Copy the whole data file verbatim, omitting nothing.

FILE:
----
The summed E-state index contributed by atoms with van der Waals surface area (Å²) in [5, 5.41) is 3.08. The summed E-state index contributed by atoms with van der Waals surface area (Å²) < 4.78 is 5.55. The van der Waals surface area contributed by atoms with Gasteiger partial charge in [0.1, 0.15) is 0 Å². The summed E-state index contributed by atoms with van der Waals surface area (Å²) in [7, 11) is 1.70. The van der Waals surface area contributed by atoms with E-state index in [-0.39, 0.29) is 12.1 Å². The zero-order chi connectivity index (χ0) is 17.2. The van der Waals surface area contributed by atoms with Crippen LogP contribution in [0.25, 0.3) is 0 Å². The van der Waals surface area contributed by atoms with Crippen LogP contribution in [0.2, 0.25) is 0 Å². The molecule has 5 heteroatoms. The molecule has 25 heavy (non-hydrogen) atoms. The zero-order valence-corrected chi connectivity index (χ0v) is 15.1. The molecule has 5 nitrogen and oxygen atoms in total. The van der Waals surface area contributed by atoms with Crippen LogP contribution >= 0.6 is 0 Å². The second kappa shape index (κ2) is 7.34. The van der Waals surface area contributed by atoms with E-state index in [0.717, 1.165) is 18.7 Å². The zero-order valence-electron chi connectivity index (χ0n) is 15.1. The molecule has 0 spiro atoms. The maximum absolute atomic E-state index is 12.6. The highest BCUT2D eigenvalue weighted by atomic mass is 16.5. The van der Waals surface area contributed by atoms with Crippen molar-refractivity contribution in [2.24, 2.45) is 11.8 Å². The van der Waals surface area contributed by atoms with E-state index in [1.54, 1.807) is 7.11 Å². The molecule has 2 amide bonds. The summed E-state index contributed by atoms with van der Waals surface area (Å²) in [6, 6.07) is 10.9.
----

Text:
The summed E-state index contributed by atoms with van der Waals surface area (Å²) in [5, 5.41) is 3.08. The summed E-state index contributed by atoms with van der Waals surface area (Å²) < 4.78 is 5.55. The van der Waals surface area contributed by atoms with Gasteiger partial charge in [0.1, 0.15) is 0 Å². The summed E-state index contributed by atoms with van der Waals surface area (Å²) in [7, 11) is 1.70. The van der Waals surface area contributed by atoms with E-state index in [-0.39, 0.29) is 12.1 Å². The zero-order chi connectivity index (χ0) is 17.2. The van der Waals surface area contributed by atoms with Crippen LogP contribution in [0.25, 0.3) is 0 Å². The van der Waals surface area contributed by atoms with Crippen LogP contribution in [0.2, 0.25) is 0 Å². The molecule has 5 heteroatoms. The molecule has 25 heavy (non-hydrogen) atoms. The zero-order valence-corrected chi connectivity index (χ0v) is 15.1. The molecule has 5 nitrogen and oxygen atoms in total. The van der Waals surface area contributed by atoms with Crippen LogP contribution >= 0.6 is 0 Å². The second kappa shape index (κ2) is 7.34. The van der Waals surface area contributed by atoms with E-state index in [0.717, 1.165) is 18.7 Å². The zero-order valence-electron chi connectivity index (χ0n) is 15.1. The molecule has 0 spiro atoms. The maximum absolute atomic E-state index is 12.6. The highest BCUT2D eigenvalue weighted by atomic mass is 16.5. The van der Waals surface area contributed by atoms with Crippen molar-refractivity contribution in [2.24, 2.45) is 11.8 Å². The van der Waals surface area contributed by atoms with E-state index in [1.54, 1.807) is 7.11 Å². The molecule has 2 amide bonds. The summed E-state index contributed by atoms with van der Waals surface area (Å²) in [6, 6.07) is 10.9.